DENVER (Oct. 30, 2005) -- From blowout to embarrassment to blowout again, the Denver Broncos put a unique twist on the art of the four-touchdown victory.
The Broncos (6-2) came one point and 3 yards short of setting franchise records for offense. But the gaudy stats (564 yards, 28 first downs) and the 28-point margin don't begin to tell how scary this one got for a while.
"An old-fashioned butt-whupping," is what Eagles linebacker Jeremiah Trotter called it. "What can you say? When you dig a hole too deep, you think you can come back, but then they came right back and made some more big plays."
Jake Plummer, who finished with a season-high 309 yards and no interceptions for the sixth straight game, threw three of his four touchdown passes over the first 23 minutes to give Denver a 28-0 lead.
But the Broncos allowed Philly (4-3) within seven points and a mere 24 yards of the tying score early in the fourth.
Donovan McNabb had running back Lamar Gordon wide open on a third-and-5 from the Denver 24, but went to the end zone instead and was picked off by rookie Domonique Foxworth, who was covering Reggie Brown. When asked about the play, McNabb didn't mention Gordon.
"I thought I could get it in to Reggie, but the corner undercut and got there," McNabb said.
Five plays later, Devoe ran a short slant to the inside, caught the pass from Plummer, then spun outside and had free sailing after cornerback Roderick Hood fell on the rain-soaked turf.
"The feeling was not the best," Devoe said of the mood on the Denver sideline with the lead slipping away. "We knew we had to do something to slow their momentum down."
Devoe's touchdown did it, then a few minutes later, Bell got loose on the sideline for his 67-yard run, yet another in a long list of big plays he has made this year.
Bell, who added his second touchdown in the last minute, finished with 107 yards and Mike Anderson had 126 more, keeping them on pace to become only the fourth pair of running backs in NFL history to reach 1,000 yards each in the same season.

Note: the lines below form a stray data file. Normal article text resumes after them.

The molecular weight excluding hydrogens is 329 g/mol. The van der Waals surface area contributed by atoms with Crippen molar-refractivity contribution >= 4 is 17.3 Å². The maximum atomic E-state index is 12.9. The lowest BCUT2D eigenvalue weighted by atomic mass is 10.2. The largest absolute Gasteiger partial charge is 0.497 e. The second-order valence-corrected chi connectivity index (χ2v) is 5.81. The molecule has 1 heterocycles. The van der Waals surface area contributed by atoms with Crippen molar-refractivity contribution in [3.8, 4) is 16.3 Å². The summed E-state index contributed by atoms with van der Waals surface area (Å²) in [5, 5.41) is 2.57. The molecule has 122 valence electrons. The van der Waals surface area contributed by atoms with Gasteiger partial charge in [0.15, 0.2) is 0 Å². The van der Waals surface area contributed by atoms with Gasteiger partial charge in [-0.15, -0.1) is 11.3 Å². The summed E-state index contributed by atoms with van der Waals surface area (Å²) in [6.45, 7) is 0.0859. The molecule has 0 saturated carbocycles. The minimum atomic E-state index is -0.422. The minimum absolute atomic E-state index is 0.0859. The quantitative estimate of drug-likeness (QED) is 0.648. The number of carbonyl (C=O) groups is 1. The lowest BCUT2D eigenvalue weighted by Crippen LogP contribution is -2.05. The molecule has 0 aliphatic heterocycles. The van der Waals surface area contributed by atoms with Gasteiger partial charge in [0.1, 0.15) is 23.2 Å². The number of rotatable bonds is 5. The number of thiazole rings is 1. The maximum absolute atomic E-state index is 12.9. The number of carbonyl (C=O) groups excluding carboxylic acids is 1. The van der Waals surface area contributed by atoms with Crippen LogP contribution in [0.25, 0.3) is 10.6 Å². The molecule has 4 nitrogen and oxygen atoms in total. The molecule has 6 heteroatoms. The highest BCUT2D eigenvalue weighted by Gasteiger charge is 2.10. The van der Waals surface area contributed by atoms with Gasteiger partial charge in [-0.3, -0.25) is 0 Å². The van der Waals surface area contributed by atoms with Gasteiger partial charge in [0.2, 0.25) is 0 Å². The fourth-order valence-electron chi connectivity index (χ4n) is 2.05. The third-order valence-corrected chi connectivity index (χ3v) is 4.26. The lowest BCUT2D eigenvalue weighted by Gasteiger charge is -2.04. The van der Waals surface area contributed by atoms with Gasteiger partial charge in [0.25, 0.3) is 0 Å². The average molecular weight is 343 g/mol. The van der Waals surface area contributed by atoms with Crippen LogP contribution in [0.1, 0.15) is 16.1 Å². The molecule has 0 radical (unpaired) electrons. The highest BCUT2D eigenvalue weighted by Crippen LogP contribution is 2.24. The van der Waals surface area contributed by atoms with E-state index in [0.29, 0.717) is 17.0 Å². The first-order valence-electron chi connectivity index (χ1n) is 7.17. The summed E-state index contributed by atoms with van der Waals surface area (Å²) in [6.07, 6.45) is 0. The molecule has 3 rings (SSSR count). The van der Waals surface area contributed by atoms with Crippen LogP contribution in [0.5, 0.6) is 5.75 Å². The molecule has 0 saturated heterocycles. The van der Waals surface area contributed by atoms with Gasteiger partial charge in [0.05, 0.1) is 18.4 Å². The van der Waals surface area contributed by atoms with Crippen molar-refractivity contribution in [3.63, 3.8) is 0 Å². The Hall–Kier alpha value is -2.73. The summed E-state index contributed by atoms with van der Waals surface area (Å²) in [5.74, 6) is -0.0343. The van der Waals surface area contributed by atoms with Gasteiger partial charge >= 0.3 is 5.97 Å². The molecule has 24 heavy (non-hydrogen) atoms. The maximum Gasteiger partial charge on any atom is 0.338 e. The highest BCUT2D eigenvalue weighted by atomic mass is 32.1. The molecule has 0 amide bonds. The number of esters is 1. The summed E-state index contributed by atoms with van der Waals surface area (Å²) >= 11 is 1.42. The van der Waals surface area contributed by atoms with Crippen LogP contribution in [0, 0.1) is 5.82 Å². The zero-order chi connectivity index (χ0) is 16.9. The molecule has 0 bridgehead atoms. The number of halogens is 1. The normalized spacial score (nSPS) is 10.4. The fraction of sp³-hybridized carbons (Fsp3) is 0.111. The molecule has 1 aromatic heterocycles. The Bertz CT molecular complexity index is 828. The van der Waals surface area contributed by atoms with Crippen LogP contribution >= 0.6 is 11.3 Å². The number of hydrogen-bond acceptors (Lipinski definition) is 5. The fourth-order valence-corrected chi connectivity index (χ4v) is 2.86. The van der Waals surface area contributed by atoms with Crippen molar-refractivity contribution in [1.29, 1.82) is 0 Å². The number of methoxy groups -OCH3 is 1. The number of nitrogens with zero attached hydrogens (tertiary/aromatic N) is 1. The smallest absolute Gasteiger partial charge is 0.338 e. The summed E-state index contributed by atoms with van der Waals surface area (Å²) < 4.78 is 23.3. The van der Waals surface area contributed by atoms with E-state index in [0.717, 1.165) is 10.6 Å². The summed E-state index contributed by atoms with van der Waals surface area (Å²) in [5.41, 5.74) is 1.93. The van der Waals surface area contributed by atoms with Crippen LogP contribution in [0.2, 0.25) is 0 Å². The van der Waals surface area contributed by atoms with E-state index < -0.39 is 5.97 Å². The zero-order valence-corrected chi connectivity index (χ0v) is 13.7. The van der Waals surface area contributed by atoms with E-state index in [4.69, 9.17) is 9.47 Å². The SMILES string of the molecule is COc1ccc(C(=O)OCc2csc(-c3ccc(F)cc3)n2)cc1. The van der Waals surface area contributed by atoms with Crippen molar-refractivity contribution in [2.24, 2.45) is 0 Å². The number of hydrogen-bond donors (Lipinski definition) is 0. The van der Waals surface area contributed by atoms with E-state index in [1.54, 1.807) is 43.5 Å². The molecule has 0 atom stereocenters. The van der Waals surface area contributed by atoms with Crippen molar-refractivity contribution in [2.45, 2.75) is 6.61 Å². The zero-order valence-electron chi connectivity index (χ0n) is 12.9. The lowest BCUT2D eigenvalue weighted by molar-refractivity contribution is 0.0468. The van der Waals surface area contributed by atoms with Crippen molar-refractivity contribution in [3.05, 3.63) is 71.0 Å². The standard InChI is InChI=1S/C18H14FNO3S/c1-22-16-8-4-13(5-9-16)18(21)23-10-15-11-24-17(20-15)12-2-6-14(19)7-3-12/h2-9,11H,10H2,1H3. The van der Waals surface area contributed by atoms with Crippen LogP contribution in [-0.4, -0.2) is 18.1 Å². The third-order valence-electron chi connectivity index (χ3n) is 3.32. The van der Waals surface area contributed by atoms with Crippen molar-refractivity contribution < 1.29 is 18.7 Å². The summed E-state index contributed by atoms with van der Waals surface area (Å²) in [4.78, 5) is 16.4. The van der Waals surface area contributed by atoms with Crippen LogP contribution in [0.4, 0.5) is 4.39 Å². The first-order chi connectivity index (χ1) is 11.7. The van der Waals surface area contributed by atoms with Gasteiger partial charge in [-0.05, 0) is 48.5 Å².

Before Devoe's big catch, it looked very much like McNabb and Terrell Owens might match the NFL's biggest regular-season comeback.
Trailing 28-7, McNabb opened the third quarter by hitting Owens on a short pass on the sideline. Owens juked Champ Bailey, then ran free for a 91-yard score - the longest of either player's career.
"Ten out of 10 cornerbacks don't make that tackle. Period," Broncos defensive end Trevor Pryce said in defense of Bailey.
"You know you're not going to beat a team like the Philadelphia Eagles 35-0. It's just not in the cards," Pryce said. "But we ended up with the win, so who really cares?"
Indeed, Denver won in a runaway and heads into its bye week having avoided turning a 5-1 start into a 5-3 record at the halfway point for the third straight year.
The Eagles, meanwhile, can be proud of their valiant comeback, but they have to look at their slow starts. They've been outscored 62-14 in the first quarter this year. Their first 15 minutes of this one were downright awful.
Facing a defense that, at times, rushed 10 men, McNabb threw 11 incompletions and one interception over his first 12 attempts to compile a passer rating of 1.7.
"We tried to spread them out and when you go through a game, you have to make adjustments quickly," McNabb said. "We did that with a couple of different looks, but we didn't start doing that until later."
Owens, meanwhile was held without a catch in the first half.
He finished with three catches for 154 yards and McNabb went 12 for 34 for 283 yards, three touchdowns and two interceptions.